Upstairs, Miss Sink The Pink 2018, Grace Shush, is in her dressing room creating her look for later. “I was borderline obsessed with Sink The Pink when I was living in Norwich, England, and started a club loosely based on it,” she tells me, wearing what she describes as a glittery “potato sack.” It will become a tearaway for her number later. She’s here to perform one last time as Miss Sink The Pink (to Shirley Bassey’s “Big Spender,” of course) and to hand the crown over to the next queen. “I remember screaming ‘fuck off’ and just walking backward off the stage,” she tells me, reliving the moment she took the crown with a lip sync performance of “This Is Me” last year. “I couldn’t believe it; I’ve been doing drag for a while and so it was almost a validation that I’d done well.”
There are still two hours to go until the first performance but already glitter scatters across the floor. One contestant, Bimini Bon Boulash, has just finished stuffing four giant confetti cannons with fake money she’s had her face printed on—colored to exactly match her outfit. In the corner, fellow contestant Crayola is mute, saving her voice for her performance and making wild gestures in the direction of conversation so as to participate. People are stumbling over and around one another, affixing eyelashes, spraying what can only be described as unhealthy amounts of hair and glitter spray around their general person. Someone’s had a disaster involving an entire pot of blush and a breastplate, while down the hallway the whoops, cheers, and sneers of a collection of queers rip around the walls.
This is the chaos of Sink The Pink in full force. Downstairs, associated queens and hangers-on stumble through the hallways, prosecco bottles in hand. Those due to perform run around, putting the finishing touches to their looks, earphones in, memorizing lyrics and choreography.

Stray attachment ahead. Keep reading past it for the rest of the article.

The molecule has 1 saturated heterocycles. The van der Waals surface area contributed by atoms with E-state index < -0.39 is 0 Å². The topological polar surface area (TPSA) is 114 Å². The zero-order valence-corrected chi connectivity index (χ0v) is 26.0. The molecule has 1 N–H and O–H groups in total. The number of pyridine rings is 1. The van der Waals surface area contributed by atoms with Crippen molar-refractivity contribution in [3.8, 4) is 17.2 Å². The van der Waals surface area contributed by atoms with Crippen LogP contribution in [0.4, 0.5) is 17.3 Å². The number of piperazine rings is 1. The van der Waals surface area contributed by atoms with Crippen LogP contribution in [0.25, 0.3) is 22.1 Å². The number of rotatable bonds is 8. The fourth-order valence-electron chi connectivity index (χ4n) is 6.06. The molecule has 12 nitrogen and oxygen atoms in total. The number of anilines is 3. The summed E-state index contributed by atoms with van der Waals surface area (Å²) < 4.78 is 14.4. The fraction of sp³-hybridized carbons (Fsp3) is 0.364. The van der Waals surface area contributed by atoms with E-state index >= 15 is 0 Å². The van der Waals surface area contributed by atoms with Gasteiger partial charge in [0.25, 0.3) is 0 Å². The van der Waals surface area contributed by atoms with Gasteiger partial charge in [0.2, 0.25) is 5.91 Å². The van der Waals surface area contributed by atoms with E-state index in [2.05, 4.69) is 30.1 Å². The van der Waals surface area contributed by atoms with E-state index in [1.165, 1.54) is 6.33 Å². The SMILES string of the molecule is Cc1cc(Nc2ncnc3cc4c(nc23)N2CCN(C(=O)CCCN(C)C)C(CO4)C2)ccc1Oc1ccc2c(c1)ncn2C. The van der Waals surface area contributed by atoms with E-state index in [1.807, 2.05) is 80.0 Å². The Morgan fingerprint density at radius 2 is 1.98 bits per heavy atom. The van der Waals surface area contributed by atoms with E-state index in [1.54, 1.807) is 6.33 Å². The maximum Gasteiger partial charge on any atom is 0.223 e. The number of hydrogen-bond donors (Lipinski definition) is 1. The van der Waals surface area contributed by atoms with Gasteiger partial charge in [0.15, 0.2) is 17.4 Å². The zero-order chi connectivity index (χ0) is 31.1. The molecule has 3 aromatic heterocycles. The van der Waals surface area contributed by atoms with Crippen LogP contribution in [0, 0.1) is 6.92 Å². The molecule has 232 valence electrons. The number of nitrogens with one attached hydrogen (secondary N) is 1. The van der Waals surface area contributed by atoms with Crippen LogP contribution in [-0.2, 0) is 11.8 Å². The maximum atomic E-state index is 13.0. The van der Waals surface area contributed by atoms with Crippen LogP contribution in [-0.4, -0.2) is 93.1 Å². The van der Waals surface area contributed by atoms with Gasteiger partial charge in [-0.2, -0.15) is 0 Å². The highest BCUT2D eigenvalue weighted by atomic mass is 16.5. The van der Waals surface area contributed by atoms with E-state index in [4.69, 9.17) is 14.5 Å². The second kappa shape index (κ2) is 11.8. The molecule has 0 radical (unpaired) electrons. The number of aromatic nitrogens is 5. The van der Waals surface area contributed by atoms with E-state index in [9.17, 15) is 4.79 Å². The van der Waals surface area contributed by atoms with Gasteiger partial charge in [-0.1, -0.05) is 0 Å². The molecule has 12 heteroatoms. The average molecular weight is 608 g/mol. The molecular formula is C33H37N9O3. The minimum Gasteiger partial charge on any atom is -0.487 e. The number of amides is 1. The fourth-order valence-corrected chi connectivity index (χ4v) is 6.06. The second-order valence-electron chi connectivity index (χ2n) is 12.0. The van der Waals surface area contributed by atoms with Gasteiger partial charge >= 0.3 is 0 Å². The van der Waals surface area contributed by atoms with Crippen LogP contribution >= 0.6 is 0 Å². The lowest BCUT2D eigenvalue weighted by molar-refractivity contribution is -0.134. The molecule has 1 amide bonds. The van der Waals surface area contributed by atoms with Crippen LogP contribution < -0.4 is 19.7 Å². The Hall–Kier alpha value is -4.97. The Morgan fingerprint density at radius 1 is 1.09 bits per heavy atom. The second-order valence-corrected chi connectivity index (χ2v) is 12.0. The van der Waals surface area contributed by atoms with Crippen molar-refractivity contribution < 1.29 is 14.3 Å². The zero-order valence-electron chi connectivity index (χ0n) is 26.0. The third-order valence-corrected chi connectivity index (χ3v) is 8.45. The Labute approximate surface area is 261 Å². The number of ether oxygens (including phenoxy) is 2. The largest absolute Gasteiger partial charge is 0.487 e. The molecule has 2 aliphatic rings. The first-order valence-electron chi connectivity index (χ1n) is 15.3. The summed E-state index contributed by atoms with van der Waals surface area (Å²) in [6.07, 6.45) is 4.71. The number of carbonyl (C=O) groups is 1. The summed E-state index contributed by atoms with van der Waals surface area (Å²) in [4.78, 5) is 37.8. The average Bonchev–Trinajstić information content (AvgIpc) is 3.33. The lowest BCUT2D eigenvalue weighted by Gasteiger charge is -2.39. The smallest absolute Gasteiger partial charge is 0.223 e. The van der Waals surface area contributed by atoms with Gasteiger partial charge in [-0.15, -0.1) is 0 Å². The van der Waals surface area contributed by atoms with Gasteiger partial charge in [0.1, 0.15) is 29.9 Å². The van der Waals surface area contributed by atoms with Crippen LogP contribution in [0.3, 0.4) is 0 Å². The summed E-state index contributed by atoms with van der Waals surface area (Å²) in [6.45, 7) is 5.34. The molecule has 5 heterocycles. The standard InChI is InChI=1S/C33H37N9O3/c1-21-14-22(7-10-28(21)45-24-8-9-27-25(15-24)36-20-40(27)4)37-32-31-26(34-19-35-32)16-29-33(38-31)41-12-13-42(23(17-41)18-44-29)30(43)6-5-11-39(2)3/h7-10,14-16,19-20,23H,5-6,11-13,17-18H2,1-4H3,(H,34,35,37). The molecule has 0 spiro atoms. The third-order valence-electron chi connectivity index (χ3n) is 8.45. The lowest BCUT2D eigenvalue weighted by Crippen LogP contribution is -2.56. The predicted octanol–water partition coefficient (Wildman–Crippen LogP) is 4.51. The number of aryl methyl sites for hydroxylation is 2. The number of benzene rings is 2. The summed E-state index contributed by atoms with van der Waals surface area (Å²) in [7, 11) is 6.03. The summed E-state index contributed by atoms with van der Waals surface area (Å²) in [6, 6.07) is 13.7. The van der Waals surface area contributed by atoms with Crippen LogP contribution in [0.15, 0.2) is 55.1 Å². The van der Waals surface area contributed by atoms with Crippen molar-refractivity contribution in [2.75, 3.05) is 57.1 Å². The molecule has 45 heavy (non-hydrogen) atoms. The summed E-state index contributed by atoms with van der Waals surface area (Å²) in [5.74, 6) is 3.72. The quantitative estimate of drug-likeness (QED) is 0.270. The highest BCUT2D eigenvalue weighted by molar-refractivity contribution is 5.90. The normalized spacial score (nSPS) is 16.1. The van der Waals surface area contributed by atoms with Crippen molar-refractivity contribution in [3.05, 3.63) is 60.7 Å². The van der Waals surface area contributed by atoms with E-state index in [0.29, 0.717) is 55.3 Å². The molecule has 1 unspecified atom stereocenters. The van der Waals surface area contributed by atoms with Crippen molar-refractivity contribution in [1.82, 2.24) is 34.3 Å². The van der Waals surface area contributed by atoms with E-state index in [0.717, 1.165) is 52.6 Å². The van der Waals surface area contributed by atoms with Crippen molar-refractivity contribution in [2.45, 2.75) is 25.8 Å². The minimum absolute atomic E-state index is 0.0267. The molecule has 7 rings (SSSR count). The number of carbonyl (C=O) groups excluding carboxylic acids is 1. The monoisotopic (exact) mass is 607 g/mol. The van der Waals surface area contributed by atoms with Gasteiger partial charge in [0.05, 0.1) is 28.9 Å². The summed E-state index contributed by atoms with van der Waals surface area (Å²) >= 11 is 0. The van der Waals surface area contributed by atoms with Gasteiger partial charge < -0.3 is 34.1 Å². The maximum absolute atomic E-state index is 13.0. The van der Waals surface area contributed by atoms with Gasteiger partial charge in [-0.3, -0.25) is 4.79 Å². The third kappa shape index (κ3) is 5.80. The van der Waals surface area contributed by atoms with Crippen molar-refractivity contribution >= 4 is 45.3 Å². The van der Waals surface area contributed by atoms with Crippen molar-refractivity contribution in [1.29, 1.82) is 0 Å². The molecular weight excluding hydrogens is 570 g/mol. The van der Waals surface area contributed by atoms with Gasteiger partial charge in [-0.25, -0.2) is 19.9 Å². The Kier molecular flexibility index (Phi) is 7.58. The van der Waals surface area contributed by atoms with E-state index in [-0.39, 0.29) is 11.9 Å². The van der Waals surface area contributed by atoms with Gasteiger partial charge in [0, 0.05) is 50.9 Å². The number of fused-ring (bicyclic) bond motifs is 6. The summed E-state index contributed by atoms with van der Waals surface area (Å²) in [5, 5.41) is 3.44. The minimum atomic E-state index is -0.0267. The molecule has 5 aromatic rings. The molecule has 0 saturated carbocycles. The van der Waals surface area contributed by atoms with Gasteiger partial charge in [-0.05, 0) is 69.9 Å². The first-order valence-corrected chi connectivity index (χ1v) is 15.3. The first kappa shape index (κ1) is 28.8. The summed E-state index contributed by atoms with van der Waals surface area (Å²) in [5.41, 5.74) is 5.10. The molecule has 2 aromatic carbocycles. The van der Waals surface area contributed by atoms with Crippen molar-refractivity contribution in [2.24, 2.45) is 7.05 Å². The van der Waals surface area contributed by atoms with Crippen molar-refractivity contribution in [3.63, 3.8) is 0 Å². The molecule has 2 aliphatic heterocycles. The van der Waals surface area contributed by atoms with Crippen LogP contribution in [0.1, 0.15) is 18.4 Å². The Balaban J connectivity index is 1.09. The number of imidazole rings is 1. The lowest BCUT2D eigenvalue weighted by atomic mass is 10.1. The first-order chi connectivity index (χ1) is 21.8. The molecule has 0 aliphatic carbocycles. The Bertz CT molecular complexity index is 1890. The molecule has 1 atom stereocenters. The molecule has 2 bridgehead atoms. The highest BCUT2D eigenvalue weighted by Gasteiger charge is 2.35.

On the other side of the stage, the dancehall is filling up with party goers, but the feeling is decidedly more muted—something that’s felt increasingly the case with Sink The Pink as it’s aged and transformed. As the stages have got bigger, the space between show and spectator has grown too.
Sink The Pink exploded onto the scene when east London was changing when drag was changing. Starting in 2008, around the same time both world-famous Dalston Superstore opened and the first season of RuPaul’s Drag Race aired, it arrived as the world economies collapsed, at the beginning of what would become a grueling decade of austerity and hardship. From the offset, Sink The Pink was a place for outcasts—for people in desperate need of a people and a space in an increasingly hostile world, born of a need to escape the commercialization of gay culture. It plonked itself in the center of a counterculture, and never really looked back. Or forward. It just kind of... was.
Over a decade later, sitting in one of the many dressing rooms nestled in the rabbit warren around the 3,100-capacity venue, you do kind of wonder whether it’s transcended the counterculture spirit it began with. Barbs doesn’t think so. “It’s like a Skittle,” she tells me. “It’s got that shiny, sleek veneer on it, but underneath there’s still a chewy messy center.”
Still, as the Troxy begins to fill up, it’s only the shiny, sleek veneer that most get to see. The clientele drink and party like they’re in any other big gay club, albeit dressed to the nines, while backstage Dionysus reigns supreme. At last year's 10th-anniversary street party, this juxtaposition couldn’t have been more clear. In the arena, floral vests and mesh tops danced on the spot with pints in hand, but behind the scenes, an unpublishable series of debaucherous tableaus were painting themselves across the white marquee that formed the dressing room. Moving between the two spaces, it’s hard not to consider whether Sink The Pink has come full circle, morphing into the commercialized beast that it sought to slay.